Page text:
Confronting Imago Mundi
Taking Cresques Abraham’s Atlas (1375) as a starting point, Es Baluard Museu presents a new interpretation of its Collection, whose line of research is the representation and projection of the world in its contemporaneity. From the interest in recovering the medieval legacy and putting the emphasis on being able to imagine the world, as the cartographers did, it has been proposed to the curator Agustin Pérez Rubio to carry out a contemporary reading of what it means to imagine the world today. What happens out of this Imago Mundi?
This new interpretation of the Es Baluard Collection, enhanced by loans from private collections from the island, is grounded in the idea of disorientation and dislocation as strategies to be deliberately adopted in the quest to dismantle the construction of the history of humanity and representations of the Imago Mundi (the Image of the World) that have come down to us. Further to this, through understanding works of art as modes of representation, it strives to halt and eradicate the perpetuation of the colonial, imperial, racist and sexist matrix of Eurocentric thought, as found in our concepts, writings and images.
Setting out on an aimless journey, we are nonetheless aware that we cannot depart without situated knowledge. We take as our example the work of Majorcan geographer Cresques Abraham and his Catalan Atlas from 1375, currently conserved in the National Library of France; this exhibition features a facsimile edition from the National Library of Spain. With this volume as the starting point, the project seeks to trace out a path that might show how since then, with the subsequent expulsion of Arabs and Jews from the islands, the conquest of the Americas and consequent new world order, and up to the Enlightenment, these facts involved pointing the ship of reason and beliefs towards a new rationality, which aligned with empiricism left behind other ways of believing and understanding the world, resulting in a single, unequivocal form. Part of this rationalism, which perpetuates our modernity as well, ends up interfering in future learning processes, as well as in ways of transmission and understanding the world we now live in.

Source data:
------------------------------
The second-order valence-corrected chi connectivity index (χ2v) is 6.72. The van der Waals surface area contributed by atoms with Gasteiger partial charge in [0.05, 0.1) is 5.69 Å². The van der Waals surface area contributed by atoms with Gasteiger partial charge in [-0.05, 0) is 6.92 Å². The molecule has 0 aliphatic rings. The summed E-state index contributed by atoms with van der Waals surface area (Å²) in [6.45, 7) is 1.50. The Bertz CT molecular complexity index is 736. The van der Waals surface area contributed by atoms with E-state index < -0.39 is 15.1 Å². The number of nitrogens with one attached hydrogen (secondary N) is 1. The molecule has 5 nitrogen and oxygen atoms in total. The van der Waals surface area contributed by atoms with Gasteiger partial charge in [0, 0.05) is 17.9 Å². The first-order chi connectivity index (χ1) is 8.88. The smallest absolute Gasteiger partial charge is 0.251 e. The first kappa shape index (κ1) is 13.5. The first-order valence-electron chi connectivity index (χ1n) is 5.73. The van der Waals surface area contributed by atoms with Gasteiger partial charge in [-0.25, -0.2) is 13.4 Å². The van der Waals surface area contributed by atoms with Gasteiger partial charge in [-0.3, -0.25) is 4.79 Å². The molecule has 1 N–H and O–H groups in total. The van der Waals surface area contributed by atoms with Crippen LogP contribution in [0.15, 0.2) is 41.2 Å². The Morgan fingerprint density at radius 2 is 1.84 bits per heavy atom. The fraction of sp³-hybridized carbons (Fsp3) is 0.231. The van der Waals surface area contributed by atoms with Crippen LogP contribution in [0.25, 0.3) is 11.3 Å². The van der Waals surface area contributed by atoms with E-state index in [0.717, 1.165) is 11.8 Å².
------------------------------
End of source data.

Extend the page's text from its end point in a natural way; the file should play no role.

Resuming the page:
The conscious, broken narrative of the project takes a speculative form, finding its way to facts, stories and micro-histories so as to understand changes in and questioning of our manner of seeing, narrating and representing. It thus confronts the actions and wishes of artists and potential ways of approaching works of art while likewise rejecting them (whether formally or conceptually), leading to a time-space dislocation that breaks with the rational, modernist positivism of Eurocentrism.
Over the course of this journey’s path, these strategies are more specifically expressed in the relationship between works that are brought together and allow for various stopping points amidst a diffused space: comparing forms of historical and contemporary narrative in their representations, taking illustration as the backdrop; in silenced histories that are now heard literally, or in rewriting on the basis of micro-histories; questioning value judgements on what constitutes the artistic nature of an object or work of art and its function in museums, further tied in with exploitation and violence, and, finally, in how the postulates of modernity, working in favour of supposedly humanistic progress, have obfuscated these universal social and political inequalities, which still today perpetuate the cis-heteropatriarchal colonial regime.
Fundamental strategies, here transferred into forms that artists have rejected in resisting the colonial order, which the Museum and our ways of thinking, learning, communicating and producing are grounded in. Forms of resistance, and in many cases of resilience, acting in first person, seeking to comprehend how going about aimlessly, not heading in any direction in particular, is part of a strategy for a new way of learning.